Tag Archives: theory

Complexity and chaos in international relations theory

I haven’t blogged for a while because of stupid crap (like life) getting in the way. However now I’m back with a rambling musing on the underlying nature of the system of states and institutions which constitute international relations. My apologies if this gets a bit hard to follow but these ideas are still forming in my mind so I might not be able to articulate them brilliantly yet. Still, writing them down might help me make sense of them myself.

So the starting point of what I’m thinking about is the constituent parts of the international order, which is to say nation-states. If a nation is an ethnic group sharing a common history, language, and cultural traditions and a state (in this context) is a formal political entity exercising control and a monopoly on the legitimate use of force within its territory, then a nation-state is simply a state which contains a nation and represents their interest. Of course, in reality there are very few examples of culturally homogenous nation-states – maybe San Marino is an example – but in practice what seems to happen is that a state helps to reinforce a sense of nationhood amongst its citizens and the two aspects of the nation-state evolve in a complex interplay with each other.  The lure of nationalism is still immensely strong even among people who don’t think they are nationalists. Everyone identifies to some extent with the culture(s) they grew up in and this shapes how they view the world. One doesn’t have to want to conquer other countries or kill some hated foe to be a nationalist, as Michael Billig pointed out in his book “Banal Nationalism”.

National myths develop based upon how the state itself  developed, or as statehood becomes the ultimate goal for ethnic minorities in larger nation-states. The national myth of the USA, for example, is based upon the ideas of freedom and liberty, and developed both because some early colonisers were persecuted religious minorities and because the revolution which saw it secede from Britain has been framed as an attempt to break chains of bondage to the crown. Later the abolition of slavery was awkwardly integrated in, but the place of the Native Americans within the national myth has never been worked out because immigration and escape from persecution are essential parts of what it means to be America, and the Native Americans do not fit this narrative. Individual cultural groups of Native Americans like the Sioux are nations without a state, not a part of the nation-state in which they live. Meanwhile, in other parts of the world states simply fail to survive or develop, and the people that live in these areas end up effectively being excluded from economic and political activity which takes place on a global scale.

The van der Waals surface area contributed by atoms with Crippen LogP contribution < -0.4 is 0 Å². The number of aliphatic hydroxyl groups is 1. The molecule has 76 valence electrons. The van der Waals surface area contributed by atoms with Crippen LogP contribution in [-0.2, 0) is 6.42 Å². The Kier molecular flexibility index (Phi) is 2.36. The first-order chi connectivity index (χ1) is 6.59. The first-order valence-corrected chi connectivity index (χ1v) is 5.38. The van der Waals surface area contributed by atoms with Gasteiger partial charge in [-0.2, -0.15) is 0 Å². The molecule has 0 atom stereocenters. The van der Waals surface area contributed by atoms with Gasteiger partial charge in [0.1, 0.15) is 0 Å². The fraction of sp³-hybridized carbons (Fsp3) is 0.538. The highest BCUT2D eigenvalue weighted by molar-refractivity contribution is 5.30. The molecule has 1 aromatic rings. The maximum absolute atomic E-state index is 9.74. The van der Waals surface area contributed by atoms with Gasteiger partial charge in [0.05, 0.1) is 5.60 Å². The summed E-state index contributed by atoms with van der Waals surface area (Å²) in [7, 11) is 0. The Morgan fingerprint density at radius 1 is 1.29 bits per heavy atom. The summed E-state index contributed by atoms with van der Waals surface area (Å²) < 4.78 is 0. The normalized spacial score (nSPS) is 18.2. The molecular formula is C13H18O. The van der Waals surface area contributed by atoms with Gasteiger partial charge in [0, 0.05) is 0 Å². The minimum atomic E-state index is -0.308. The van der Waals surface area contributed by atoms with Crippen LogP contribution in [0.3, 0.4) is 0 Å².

The creation of a robust idea of a nation-state is therefore a complicated and messy process decided in part by historical events and geography, and reinforced by the behaviour of itself, its citizens, and other states. I personally feel that history is a vital part of understanding international relations, perhaps because I have studied it a lot. For instance it is impossible to understand the current state of the Israel-Palestine conflict without understanding its history. At an even deeper level, the history of the nation-state as a concept and how it spread around the world are vital subjects to understanding how nation-states operate today. I won’t go into this too much here (because this post will be huge anyway) but it is important to note that it developed out of war and struggles for dominance in Europe and was exported around the world by European colonialism, coercion and influence. Interestingly Europe was also the first part of the world to really try to develop something beyond the nation-state (the EU) at an inter-state level, and the resulting clusterf*ck and rising nationalist fervour in Europe today look set to bury that little experiment. The Eurozone crisis also shows the crucial place of economics in the study of international relations. States influence economies and economies influence states and the two are effectively impossible to separate. While political science and economics may be approached quite distinctly by academics, they are really inextricably entwined in the real world. However, while these big things all influence state behaviour so can “little” things as well: the personalities of the states’ leaders, or the price of food, or even someone’s decision to stop for a sandwich.